Drea | 3 comments hello everyone! you are doing so good! We at namasteezy respect your efforts to connect with dharma...

We are here for you!

message 22: by Drea (new)

Drea | 3 comments We are so happy for you! You are doing really well...

We help khenpo connect with people like you....


stay in touch via good reads, but venture out into these other sites to get to know us


message 23: by James (new)

James | 3 comments hi everyone 27 yo law student in boston here.
got an interest in buddhism almost a year and a half ago. just spent a year living and training under Chang Sik Kim at the temple here in boston


I go by slix at the lioncity forums if anyone is around there.

always looking for exciting new books to inspire and inform me on buddhism and zen

message 24: by Gideon (new)

Gideon | 1 comments Hiya...
I'm new to Goodreads. I'm a bit of a JewBu myself, and love reading Buddhist texts. I'm 29 and live in Norman, Oklahoma where I work for a non-profit organization that specializes in dialogue (interreligious and otherwise). In May we helped host some Tibetan monks! The Xenia Institute

I'm also wrapping up a degree in Religious Studies at the University of Oklahoma.

I've studied Buddhism for about a decade or so, and generally keep a fairly regular Buddhist practice.

So... Namaste!

message 25: by James (new)

James | 3 comments Good idea Gideon.

I'm a 27 yo law student in Boston. I started an interest in Buddhism after reading Hanh's "Living Budda, Living Christ." It gave me a lot of needed perspective and turned me on to the idea that the practice is more important than the religion. I've since spent a year living and training in a Zen Sword tradition Shim Gum Do here in Boston http://www.shimgumdo.org.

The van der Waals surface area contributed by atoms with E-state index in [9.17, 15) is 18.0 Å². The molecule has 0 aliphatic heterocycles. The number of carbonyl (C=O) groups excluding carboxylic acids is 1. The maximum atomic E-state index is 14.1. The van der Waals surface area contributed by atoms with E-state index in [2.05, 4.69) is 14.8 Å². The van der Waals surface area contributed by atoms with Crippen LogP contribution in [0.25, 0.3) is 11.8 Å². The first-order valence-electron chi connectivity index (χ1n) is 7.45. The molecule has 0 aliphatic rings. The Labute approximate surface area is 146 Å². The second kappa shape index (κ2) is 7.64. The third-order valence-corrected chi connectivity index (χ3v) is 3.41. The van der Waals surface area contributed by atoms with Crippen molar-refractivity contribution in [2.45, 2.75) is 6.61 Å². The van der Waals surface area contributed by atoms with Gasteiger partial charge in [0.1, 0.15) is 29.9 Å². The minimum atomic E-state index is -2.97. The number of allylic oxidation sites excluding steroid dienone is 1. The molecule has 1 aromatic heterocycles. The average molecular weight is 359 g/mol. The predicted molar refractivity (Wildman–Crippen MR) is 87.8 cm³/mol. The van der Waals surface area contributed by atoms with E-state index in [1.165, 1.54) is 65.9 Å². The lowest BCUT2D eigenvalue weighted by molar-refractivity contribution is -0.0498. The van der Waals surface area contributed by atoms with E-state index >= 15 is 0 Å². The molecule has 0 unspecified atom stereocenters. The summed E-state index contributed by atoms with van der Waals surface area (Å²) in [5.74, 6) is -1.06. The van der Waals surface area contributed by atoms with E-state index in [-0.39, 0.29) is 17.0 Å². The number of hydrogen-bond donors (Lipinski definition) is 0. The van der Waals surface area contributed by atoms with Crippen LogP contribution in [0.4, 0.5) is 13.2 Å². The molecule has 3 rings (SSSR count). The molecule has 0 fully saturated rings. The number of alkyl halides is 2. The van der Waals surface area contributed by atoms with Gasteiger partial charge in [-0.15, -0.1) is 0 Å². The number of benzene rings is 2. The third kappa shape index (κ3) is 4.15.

I'm now about to finish my last year of school and plan to go into Urban Renewal through parks development. :)

if anyone is looking for a good buddhist forum site i found one last week www.lioncity.com


message 26: by Gary (new)

message 27: by kristen (new)

kristen (kaccardo) | 4 comments Hi everyone!
I practice Vajrayana Buddhism (Drikung Kagyu).
I live in southeastern VA. I read a lot- various traditions... for anyone who is looking for good intro authors or a variety to their reading list, I recommend anything by The Dalai Lama, Pema Chodron, Lama Surya Das, Sharon Salzberg... I'm sure there's others but those just come to mind.
Can I add some of my books to the list here too?

There is a great resource online if you haven't found it http://www.snowlionpub.com -- they have books on everything & anything Buddhist- and lots of other fun stuff (statues, prayer flags, jewelry, you name it...)

message 28: by Rabbit (new)

Rabbit | 4 comments Hi!
Vajrayana practitioner here. Yet to let go of my attachment to books! Glad to see you all.

message 29: by kristen (new)

kristen (kaccardo) | 4 comments That's a good one- me neither!

message 30: by Drea (new)

Drea | 3 comments Hello,

Hello from all of us at the Namaspirit collective, A yoga studio rooted in Dharma practice, and we also have a record label.

We LOVE Tibet and take refuge in the Dharma, The Buddha and the community. Help us to find and connect and create community more and more and still yet more.......

Now many types of people attract to many many types of practice, and so you get the mainstream, and the mystic. And what are you?